The ability to hear relies on neurons to constantly transmit information at very rapid timescales. This rapid rate of information transmission results in intense energetic demands. Within our cells, microscopic power plants called mitochondria provide the main source of energy keeping our bodies moving. While mitochondria serve an essential function throughout the body, within the brain they play an especially crucial role; providing the tremendous amount of energy needed to facilitate synaptic transmission (the transfer of information between neurons).
In the auditory system there is a large presynaptic terminal called calyx of Held that is critical for binaural sound processing. Prior to the onset of hearing, immature calyx synapses, do not release neurotransmitter at very fast rates. But once mature, they reliably and rapidly release neurotransmitter to encode auditory information., However, how mitochondria support the energy-demanding activity of the mature synapse remained unknown.
In a recent study published in the
Journal of Neuroscience
, scientists from the MPFI and the University of Iowa CCOM have provided unprecedented insight into the presynaptic distribution and profile of mitochondria in the developing and mature calyx of Held.
“My lab investigates how synapses enable neural circuits transmit a wide variety of information. In particular we are very interested in understanding the synaptic mechanisms that enable fast auditory signaling required for accurate identification and perception of sound information and their contribution to auditory deficits ,” explains Samuel Young Jr., Ph.D., former Research Group Leader at MPFI and now Associate Professor in the Department of Anatomy and Cell Biology at the University of Iowa CCOM. “While we understand some of the general principles of how the calyx enables proper sound processing , many are still unknown. Therefore, we wanted to understand if there were mitochondrial changes at the subsynaptic levels. To answer our question, we needed the expertise of the EM core at MPFI. What started as a fledgling idea and a simple conversation and, turned into a fruitful collaborative effort.”
Due to their relatively small size, mitochondrial volume and distributions are often difficult to analyze using conventional methods and require 3D- electron microscopy to fully reveal their intricate structural details. To accomplish this the Young Lab created a helper-dependent adenoviral vector with the mitochondria-targeting peroxidase, mito-APEX2 and expressed it at the mouse calyx of Held. In addition to that, the MPFI EM team developed protocols to detect APEX2-labeled mitochondria by 3D- electron microscopy to carry out extensive analysis of the presynaptic mitochondria volume and abundance.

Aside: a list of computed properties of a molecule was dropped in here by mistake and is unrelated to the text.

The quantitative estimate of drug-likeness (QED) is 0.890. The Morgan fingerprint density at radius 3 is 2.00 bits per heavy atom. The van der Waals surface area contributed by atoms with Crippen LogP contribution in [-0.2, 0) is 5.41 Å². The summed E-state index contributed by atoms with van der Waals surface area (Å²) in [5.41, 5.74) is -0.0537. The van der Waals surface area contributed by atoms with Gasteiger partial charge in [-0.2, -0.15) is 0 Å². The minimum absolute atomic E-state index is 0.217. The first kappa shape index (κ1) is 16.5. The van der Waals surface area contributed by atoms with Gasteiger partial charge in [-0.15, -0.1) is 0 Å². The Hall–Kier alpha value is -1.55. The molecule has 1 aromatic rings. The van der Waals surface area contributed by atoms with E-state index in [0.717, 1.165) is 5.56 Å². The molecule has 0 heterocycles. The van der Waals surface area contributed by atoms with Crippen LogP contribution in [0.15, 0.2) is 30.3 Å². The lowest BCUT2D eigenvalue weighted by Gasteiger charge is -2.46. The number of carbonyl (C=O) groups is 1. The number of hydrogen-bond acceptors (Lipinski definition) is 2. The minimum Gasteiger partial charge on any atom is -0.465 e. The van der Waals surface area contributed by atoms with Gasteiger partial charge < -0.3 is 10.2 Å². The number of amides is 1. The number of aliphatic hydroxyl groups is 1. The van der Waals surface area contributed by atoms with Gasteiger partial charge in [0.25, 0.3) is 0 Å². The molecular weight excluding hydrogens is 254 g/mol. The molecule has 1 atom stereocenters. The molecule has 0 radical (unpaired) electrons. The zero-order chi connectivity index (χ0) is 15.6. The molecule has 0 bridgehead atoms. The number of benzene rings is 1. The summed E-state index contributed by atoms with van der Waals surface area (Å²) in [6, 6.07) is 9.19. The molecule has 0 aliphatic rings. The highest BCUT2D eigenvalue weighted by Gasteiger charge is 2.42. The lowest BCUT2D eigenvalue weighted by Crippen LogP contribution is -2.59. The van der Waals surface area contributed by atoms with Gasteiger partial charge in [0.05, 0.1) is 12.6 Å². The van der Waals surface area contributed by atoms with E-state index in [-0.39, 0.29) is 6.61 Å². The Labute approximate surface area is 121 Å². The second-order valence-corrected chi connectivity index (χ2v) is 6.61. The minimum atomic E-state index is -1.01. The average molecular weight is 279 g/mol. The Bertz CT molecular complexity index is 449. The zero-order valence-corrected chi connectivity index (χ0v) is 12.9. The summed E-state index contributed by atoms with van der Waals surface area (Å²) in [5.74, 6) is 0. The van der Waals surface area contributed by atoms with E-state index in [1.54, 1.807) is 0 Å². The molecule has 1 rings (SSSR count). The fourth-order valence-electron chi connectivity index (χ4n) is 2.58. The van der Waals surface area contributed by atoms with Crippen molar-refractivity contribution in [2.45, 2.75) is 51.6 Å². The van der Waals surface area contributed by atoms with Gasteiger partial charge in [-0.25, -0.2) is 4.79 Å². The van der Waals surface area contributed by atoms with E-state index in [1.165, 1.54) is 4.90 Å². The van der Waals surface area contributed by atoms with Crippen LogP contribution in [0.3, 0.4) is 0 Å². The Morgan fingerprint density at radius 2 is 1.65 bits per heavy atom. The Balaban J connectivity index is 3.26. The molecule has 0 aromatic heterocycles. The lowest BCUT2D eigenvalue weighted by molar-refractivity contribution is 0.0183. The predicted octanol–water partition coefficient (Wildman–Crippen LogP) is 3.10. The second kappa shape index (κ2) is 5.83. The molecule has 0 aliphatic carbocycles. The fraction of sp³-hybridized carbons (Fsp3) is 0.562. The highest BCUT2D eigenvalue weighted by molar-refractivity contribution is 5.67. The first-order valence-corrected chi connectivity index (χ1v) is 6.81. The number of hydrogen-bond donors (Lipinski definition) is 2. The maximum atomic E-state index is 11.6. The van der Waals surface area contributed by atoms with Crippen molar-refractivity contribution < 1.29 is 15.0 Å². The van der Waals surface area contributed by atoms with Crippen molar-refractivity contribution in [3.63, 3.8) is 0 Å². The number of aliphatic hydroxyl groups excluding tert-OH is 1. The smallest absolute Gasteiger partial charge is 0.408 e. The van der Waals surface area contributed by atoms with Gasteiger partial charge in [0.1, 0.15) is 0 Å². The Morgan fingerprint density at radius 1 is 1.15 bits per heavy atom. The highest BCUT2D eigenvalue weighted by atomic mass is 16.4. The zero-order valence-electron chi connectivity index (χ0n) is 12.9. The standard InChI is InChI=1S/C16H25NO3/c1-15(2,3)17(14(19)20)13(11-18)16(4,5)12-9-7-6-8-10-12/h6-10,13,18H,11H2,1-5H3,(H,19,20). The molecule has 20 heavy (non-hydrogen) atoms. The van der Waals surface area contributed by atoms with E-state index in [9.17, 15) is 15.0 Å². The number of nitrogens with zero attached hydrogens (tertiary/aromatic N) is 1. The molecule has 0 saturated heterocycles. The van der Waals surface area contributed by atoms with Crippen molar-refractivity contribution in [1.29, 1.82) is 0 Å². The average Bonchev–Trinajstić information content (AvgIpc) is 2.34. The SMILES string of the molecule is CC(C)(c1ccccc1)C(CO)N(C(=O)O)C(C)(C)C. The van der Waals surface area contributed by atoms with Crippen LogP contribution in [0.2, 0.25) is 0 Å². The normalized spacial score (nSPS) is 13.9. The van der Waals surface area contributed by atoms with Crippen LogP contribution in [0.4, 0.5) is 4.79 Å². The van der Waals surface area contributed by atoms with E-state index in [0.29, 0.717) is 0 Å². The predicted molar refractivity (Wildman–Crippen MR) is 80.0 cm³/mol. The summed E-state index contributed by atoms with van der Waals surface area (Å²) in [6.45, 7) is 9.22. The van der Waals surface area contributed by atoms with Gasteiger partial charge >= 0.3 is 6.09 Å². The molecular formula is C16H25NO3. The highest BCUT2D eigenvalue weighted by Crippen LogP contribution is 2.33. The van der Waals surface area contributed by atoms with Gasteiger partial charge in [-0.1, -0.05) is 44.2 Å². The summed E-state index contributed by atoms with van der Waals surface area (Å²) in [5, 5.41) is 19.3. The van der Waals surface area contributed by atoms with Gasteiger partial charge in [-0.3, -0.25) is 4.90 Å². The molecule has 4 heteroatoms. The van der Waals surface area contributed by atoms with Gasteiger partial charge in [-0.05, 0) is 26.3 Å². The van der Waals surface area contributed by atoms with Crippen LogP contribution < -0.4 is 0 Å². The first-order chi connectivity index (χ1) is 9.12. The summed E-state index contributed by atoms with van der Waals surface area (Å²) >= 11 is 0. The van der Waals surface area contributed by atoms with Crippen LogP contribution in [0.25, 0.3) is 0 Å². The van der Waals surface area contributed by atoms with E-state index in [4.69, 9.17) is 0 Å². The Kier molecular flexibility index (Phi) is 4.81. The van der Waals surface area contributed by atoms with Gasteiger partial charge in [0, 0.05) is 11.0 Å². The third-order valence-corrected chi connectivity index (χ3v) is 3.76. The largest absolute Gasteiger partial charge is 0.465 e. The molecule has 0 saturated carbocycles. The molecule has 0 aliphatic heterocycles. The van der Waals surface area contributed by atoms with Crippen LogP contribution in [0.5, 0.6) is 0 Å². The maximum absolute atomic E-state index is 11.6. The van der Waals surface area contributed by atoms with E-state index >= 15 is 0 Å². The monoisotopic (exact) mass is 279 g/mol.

“Our biggest challenge was to develop protocols and workflows that would allow us to image mitochondria within the calyx in fine detail using the advanced 3D- EM technologies,” describes Connon Thomas, EM assistant at MPFI and first author of the publication. “After extensive optimization, we devised two strategies; the first used serial block-face scanning electron microscopy or SBF-SEM for short, which is a type of specialized EM that allows us to generate a large-scale set of 3D images in order to reconstruct and analyze mitochondria within the terminals. The second strategy used Automated Tape-collecting Ultra-Microtome serial section scanning electron microscopy (ATUM-ssSEM), which is a technique that produces higher resolution images which makes it easier to analyze fine sub-synaptic structures.”
3D reconstructions of images taken with SBF-SEM revealed that mitochondrial volumes within the mature calyx and its surrounding axon were significantly higher than those found in its immature counterpart. It also seemed that mitochondria are selectively enriched within the mature calyx, containing higher volumes than the surrounding axon. This data affirms the idea that during development increased mitochondrial volumes support the higher energy demands of a more active mature calyx.
Using genetic tools developed by Young Lab and innovative new protocols developed by MPFI’s EM Core, their combined expertise has generated novel approaches with broad applications in neuroscience research. “The strong collaboration between our EM Core and the Young Lab was essential for the success of this work,” notes Naomi Kamasawa, Ph.D., Head of EM Core. Our collaborations will continue and will undoubted bring exciting new developments.”
“The new protocols and applications developed for this work will have wide application for studying different circuits or different brain regions with combining genetic manipulation and electron microscopy,” explained Young.
This part of information is sourced from https://www.eurekalert.org/pub_releases/2019-10/mpfi-utp100919.php